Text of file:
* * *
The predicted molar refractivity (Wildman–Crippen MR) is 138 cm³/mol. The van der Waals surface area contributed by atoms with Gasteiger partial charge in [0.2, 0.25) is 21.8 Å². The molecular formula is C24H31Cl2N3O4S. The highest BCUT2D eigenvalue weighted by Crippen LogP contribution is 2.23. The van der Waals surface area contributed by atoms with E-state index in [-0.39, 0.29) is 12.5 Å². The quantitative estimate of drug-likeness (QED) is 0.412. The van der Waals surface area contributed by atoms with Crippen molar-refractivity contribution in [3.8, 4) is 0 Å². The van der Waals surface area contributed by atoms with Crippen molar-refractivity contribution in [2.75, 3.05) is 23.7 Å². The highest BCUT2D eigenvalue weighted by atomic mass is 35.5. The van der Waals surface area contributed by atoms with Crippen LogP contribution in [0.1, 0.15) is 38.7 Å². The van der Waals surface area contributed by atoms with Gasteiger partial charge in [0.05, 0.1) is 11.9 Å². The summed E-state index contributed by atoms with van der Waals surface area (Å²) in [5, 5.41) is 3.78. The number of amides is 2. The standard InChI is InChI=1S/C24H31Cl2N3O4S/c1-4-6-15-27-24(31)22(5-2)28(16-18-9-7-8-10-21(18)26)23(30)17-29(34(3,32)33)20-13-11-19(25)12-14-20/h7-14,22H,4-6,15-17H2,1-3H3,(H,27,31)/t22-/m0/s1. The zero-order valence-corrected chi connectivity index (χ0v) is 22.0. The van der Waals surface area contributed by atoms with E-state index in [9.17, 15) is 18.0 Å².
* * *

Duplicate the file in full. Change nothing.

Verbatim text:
The predicted molar refractivity (Wildman–Crippen MR) is 138 cm³/mol. The van der Waals surface area contributed by atoms with Gasteiger partial charge in [0.2, 0.25) is 21.8 Å². The molecular formula is C24H31Cl2N3O4S. The highest BCUT2D eigenvalue weighted by Crippen LogP contribution is 2.23. The van der Waals surface area contributed by atoms with E-state index in [-0.39, 0.29) is 12.5 Å². The quantitative estimate of drug-likeness (QED) is 0.412. The van der Waals surface area contributed by atoms with Crippen molar-refractivity contribution in [3.8, 4) is 0 Å². The van der Waals surface area contributed by atoms with Crippen molar-refractivity contribution in [2.75, 3.05) is 23.7 Å². The highest BCUT2D eigenvalue weighted by atomic mass is 35.5. The van der Waals surface area contributed by atoms with Crippen LogP contribution in [0.1, 0.15) is 38.7 Å². The van der Waals surface area contributed by atoms with Gasteiger partial charge in [0.05, 0.1) is 11.9 Å². The summed E-state index contributed by atoms with van der Waals surface area (Å²) in [5, 5.41) is 3.78. The number of amides is 2. The standard InChI is InChI=1S/C24H31Cl2N3O4S/c1-4-6-15-27-24(31)22(5-2)28(16-18-9-7-8-10-21(18)26)23(30)17-29(34(3,32)33)20-13-11-19(25)12-14-20/h7-14,22H,4-6,15-17H2,1-3H3,(H,27,31)/t22-/m0/s1. The zero-order valence-corrected chi connectivity index (χ0v) is 22.0. The van der Waals surface area contributed by atoms with E-state index in [9.17, 15) is 18.0 Å².